The acting minister of education, Noorullah Munir, held a meeting with Ron Mac Cammon, chief of the United States Educational Development Program, and said in a tweet that the US group is considering making an online education program for Afghan children and young people in remote areas.
However, some lecturers at the university said that due to a lack of electricity and a lack of telecommunication services in remote areas, this does not seem practical.
“Attention to Afghan children is good, and we ask for more attention, but for now online education programs do not work in Afghanistan,” said Shah Pur Barez, a lecturer.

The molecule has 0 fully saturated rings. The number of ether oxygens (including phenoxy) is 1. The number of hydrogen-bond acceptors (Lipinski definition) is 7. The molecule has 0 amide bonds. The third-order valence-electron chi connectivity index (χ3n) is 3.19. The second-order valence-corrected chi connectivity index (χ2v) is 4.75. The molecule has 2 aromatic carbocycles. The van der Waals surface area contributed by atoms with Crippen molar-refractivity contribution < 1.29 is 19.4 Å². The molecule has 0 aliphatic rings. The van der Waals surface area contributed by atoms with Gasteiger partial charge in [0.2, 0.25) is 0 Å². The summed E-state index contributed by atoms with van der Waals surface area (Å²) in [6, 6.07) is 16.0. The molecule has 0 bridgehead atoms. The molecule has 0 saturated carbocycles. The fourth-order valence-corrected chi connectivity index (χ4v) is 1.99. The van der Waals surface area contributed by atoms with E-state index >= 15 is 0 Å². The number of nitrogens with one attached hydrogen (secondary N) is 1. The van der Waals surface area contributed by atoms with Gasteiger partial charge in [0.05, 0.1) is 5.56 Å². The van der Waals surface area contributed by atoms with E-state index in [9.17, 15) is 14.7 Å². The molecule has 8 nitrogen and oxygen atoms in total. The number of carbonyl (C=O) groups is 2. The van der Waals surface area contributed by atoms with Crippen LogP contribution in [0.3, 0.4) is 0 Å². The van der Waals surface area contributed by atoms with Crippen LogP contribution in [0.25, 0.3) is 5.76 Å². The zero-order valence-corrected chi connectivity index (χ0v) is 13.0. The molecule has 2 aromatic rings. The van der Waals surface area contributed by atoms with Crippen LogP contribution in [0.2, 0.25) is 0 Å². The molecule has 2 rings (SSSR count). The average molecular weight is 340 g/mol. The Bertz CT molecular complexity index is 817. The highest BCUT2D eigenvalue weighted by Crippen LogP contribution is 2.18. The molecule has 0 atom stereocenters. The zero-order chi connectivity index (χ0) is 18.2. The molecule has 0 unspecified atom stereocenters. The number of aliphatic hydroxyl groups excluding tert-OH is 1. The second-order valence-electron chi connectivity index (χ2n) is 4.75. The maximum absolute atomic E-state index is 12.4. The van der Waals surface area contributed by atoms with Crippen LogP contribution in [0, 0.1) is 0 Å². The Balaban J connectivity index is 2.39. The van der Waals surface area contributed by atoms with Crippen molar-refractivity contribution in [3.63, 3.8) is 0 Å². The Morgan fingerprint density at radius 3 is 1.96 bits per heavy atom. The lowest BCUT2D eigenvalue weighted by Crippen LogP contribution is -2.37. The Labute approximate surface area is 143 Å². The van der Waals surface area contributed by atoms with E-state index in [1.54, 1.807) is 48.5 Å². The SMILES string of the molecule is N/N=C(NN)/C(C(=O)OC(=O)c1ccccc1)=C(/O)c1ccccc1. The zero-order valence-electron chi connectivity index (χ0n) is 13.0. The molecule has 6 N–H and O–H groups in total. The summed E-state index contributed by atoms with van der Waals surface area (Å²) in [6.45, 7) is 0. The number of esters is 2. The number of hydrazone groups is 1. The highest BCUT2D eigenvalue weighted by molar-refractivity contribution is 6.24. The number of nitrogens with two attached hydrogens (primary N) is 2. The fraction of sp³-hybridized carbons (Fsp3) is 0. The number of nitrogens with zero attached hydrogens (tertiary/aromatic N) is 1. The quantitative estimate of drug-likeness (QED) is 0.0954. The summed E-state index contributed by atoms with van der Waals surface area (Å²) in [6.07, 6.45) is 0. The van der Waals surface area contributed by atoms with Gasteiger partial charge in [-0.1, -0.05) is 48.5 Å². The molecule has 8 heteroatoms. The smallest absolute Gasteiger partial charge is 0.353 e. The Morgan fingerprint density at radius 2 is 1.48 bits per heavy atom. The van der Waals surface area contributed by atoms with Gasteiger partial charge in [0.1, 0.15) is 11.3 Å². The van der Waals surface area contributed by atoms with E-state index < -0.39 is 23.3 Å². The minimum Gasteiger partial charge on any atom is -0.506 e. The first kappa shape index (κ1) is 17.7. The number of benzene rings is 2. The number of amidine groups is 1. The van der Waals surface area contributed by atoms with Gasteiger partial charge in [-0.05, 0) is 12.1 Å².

Some teachers say the government has to work toward opening schools for students, and the destiny of millions of students depends on that.
“There are some restrictions facing the online education program: lack of electricity and internet are the main restrictions,” said Hekmat Merzaye, a lecturer.
According to available figures, in the last year 1.3 million female students stopped going to school.
“One year has passed and it’s another year now also passing. When will they open schools for us?” said Yasra, a student.
Previously, officials at the Islamic Emirate said that the decision to open schools belongs to their leader, but it’s not clear when that decision will be made.